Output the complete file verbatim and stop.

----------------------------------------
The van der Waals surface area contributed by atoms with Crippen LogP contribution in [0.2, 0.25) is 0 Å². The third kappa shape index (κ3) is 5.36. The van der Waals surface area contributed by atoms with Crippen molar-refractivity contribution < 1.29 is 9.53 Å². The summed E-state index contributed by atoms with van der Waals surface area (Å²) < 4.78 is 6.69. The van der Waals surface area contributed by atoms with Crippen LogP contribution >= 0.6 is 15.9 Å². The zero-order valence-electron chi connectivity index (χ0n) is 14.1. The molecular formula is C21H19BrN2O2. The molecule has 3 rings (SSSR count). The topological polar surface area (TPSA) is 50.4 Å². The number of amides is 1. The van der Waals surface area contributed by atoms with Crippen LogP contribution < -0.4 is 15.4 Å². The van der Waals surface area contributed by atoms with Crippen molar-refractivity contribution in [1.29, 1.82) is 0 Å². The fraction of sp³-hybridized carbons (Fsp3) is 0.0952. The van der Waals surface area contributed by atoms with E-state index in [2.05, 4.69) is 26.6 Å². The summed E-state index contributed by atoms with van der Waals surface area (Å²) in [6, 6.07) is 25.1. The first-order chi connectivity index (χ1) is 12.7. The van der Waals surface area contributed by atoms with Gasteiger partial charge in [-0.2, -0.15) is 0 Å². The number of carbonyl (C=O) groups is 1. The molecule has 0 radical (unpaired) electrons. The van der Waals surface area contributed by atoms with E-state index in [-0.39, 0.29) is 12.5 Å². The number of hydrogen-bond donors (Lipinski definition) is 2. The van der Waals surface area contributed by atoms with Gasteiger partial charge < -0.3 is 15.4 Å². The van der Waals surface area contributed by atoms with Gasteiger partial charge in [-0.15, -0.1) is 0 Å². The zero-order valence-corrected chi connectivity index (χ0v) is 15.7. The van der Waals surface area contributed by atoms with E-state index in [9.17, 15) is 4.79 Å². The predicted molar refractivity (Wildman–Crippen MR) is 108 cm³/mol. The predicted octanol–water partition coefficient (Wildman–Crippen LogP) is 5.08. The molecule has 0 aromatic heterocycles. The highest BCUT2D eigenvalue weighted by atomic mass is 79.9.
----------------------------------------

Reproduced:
The van der Waals surface area contributed by atoms with Crippen LogP contribution in [0.2, 0.25) is 0 Å². The third kappa shape index (κ3) is 5.36. The van der Waals surface area contributed by atoms with Crippen molar-refractivity contribution < 1.29 is 9.53 Å². The summed E-state index contributed by atoms with van der Waals surface area (Å²) < 4.78 is 6.69. The van der Waals surface area contributed by atoms with Crippen LogP contribution >= 0.6 is 15.9 Å². The zero-order valence-electron chi connectivity index (χ0n) is 14.1. The molecular formula is C21H19BrN2O2. The molecule has 3 rings (SSSR count). The topological polar surface area (TPSA) is 50.4 Å². The number of amides is 1. The van der Waals surface area contributed by atoms with Crippen LogP contribution < -0.4 is 15.4 Å². The van der Waals surface area contributed by atoms with Crippen molar-refractivity contribution in [1.29, 1.82) is 0 Å². The fraction of sp³-hybridized carbons (Fsp3) is 0.0952. The van der Waals surface area contributed by atoms with E-state index in [2.05, 4.69) is 26.6 Å². The summed E-state index contributed by atoms with van der Waals surface area (Å²) in [6, 6.07) is 25.1. The first-order chi connectivity index (χ1) is 12.7. The van der Waals surface area contributed by atoms with Gasteiger partial charge in [-0.2, -0.15) is 0 Å². The number of carbonyl (C=O) groups is 1. The molecule has 0 radical (unpaired) electrons. The van der Waals surface area contributed by atoms with E-state index in [-0.39, 0.29) is 12.5 Å². The number of hydrogen-bond donors (Lipinski definition) is 2. The van der Waals surface area contributed by atoms with Gasteiger partial charge < -0.3 is 15.4 Å². The van der Waals surface area contributed by atoms with Gasteiger partial charge in [-0.15, -0.1) is 0 Å². The zero-order valence-corrected chi connectivity index (χ0v) is 15.7. The van der Waals surface area contributed by atoms with E-state index in [9.17, 15) is 4.79 Å². The predicted molar refractivity (Wildman–Crippen MR) is 108 cm³/mol. The predicted octanol–water partition coefficient (Wildman–Crippen LogP) is 5.08. The molecule has 0 aromatic heterocycles. The highest BCUT2D eigenvalue weighted by atomic mass is 79.9.